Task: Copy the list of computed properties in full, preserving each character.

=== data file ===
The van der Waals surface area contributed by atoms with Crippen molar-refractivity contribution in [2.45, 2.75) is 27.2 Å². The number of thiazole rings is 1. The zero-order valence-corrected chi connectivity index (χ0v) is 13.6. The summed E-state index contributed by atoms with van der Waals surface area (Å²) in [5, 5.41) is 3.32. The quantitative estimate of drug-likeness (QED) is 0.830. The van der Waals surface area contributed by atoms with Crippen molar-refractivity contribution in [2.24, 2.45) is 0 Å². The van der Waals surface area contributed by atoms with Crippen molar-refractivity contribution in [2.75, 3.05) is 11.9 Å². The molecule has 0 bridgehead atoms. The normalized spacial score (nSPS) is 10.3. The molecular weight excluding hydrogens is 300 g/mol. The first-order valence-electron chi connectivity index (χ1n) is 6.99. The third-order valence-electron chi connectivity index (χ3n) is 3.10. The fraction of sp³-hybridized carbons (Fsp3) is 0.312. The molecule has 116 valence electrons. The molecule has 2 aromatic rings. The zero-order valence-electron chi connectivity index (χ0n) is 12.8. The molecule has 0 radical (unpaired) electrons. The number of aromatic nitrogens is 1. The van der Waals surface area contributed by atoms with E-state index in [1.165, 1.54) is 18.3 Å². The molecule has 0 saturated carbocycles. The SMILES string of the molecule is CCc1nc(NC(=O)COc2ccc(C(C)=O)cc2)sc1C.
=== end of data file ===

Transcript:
The van der Waals surface area contributed by atoms with Crippen molar-refractivity contribution in [2.45, 2.75) is 27.2 Å². The number of thiazole rings is 1. The zero-order valence-corrected chi connectivity index (χ0v) is 13.6. The summed E-state index contributed by atoms with van der Waals surface area (Å²) in [5, 5.41) is 3.32. The quantitative estimate of drug-likeness (QED) is 0.830. The van der Waals surface area contributed by atoms with Crippen molar-refractivity contribution in [2.24, 2.45) is 0 Å². The van der Waals surface area contributed by atoms with Crippen molar-refractivity contribution in [2.75, 3.05) is 11.9 Å². The molecule has 0 bridgehead atoms. The normalized spacial score (nSPS) is 10.3. The molecular weight excluding hydrogens is 300 g/mol. The first-order valence-electron chi connectivity index (χ1n) is 6.99. The third-order valence-electron chi connectivity index (χ3n) is 3.10. The fraction of sp³-hybridized carbons (Fsp3) is 0.312. The molecule has 116 valence electrons. The molecule has 2 aromatic rings. The zero-order valence-electron chi connectivity index (χ0n) is 12.8. The molecule has 0 radical (unpaired) electrons. The number of aromatic nitrogens is 1. The van der Waals surface area contributed by atoms with E-state index in [1.165, 1.54) is 18.3 Å². The molecule has 0 saturated carbocycles. The SMILES string of the molecule is CCc1nc(NC(=O)COc2ccc(C(C)=O)cc2)sc1C.